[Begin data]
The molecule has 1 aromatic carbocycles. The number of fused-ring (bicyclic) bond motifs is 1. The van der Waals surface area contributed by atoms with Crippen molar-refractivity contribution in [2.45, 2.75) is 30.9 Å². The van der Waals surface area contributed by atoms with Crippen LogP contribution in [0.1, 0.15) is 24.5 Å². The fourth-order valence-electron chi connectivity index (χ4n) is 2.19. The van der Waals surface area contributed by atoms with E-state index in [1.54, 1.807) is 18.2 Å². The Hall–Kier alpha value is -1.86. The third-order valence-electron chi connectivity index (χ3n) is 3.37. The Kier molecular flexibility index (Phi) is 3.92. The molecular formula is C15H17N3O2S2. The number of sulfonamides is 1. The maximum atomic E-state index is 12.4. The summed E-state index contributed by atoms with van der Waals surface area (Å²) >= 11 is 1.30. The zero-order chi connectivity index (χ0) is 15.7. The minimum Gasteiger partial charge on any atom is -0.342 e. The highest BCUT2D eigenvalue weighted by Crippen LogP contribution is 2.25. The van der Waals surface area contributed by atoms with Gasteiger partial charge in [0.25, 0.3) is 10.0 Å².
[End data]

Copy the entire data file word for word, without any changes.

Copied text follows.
The molecule has 1 aromatic carbocycles. The number of fused-ring (bicyclic) bond motifs is 1. The van der Waals surface area contributed by atoms with Crippen molar-refractivity contribution in [2.45, 2.75) is 30.9 Å². The van der Waals surface area contributed by atoms with Crippen LogP contribution in [0.1, 0.15) is 24.5 Å². The fourth-order valence-electron chi connectivity index (χ4n) is 2.19. The van der Waals surface area contributed by atoms with E-state index in [1.54, 1.807) is 18.2 Å². The Hall–Kier alpha value is -1.86. The third-order valence-electron chi connectivity index (χ3n) is 3.37. The Kier molecular flexibility index (Phi) is 3.92. The molecular formula is C15H17N3O2S2. The number of sulfonamides is 1. The maximum atomic E-state index is 12.4. The summed E-state index contributed by atoms with van der Waals surface area (Å²) >= 11 is 1.30. The zero-order chi connectivity index (χ0) is 15.7. The minimum Gasteiger partial charge on any atom is -0.342 e. The highest BCUT2D eigenvalue weighted by Crippen LogP contribution is 2.25. The van der Waals surface area contributed by atoms with Gasteiger partial charge in [0.25, 0.3) is 10.0 Å².